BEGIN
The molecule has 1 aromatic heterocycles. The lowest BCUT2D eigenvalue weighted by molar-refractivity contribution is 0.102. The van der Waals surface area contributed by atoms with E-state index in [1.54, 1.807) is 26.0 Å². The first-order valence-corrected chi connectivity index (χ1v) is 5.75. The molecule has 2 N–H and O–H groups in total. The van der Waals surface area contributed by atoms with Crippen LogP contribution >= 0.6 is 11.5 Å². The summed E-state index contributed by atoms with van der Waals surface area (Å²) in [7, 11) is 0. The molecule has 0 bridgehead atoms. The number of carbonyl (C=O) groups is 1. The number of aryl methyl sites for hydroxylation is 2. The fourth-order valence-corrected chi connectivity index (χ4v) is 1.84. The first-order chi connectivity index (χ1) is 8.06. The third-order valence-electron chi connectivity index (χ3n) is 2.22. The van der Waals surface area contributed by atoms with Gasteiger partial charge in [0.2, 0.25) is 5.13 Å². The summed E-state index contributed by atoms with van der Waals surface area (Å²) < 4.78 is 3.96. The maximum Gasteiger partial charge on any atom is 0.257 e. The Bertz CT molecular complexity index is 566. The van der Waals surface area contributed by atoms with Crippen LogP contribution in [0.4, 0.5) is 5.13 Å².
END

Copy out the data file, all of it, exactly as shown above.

The molecule has 1 aromatic heterocycles. The lowest BCUT2D eigenvalue weighted by molar-refractivity contribution is 0.102. The van der Waals surface area contributed by atoms with E-state index in [1.54, 1.807) is 26.0 Å². The first-order valence-corrected chi connectivity index (χ1v) is 5.75. The molecule has 2 N–H and O–H groups in total. The van der Waals surface area contributed by atoms with Crippen LogP contribution >= 0.6 is 11.5 Å². The summed E-state index contributed by atoms with van der Waals surface area (Å²) in [7, 11) is 0. The molecule has 0 bridgehead atoms. The number of carbonyl (C=O) groups is 1. The number of aryl methyl sites for hydroxylation is 2. The fourth-order valence-corrected chi connectivity index (χ4v) is 1.84. The first-order chi connectivity index (χ1) is 8.06. The third-order valence-electron chi connectivity index (χ3n) is 2.22. The van der Waals surface area contributed by atoms with Gasteiger partial charge in [0.2, 0.25) is 5.13 Å². The summed E-state index contributed by atoms with van der Waals surface area (Å²) < 4.78 is 3.96. The maximum Gasteiger partial charge on any atom is 0.257 e. The Bertz CT molecular complexity index is 566. The van der Waals surface area contributed by atoms with Crippen LogP contribution in [0.4, 0.5) is 5.13 Å².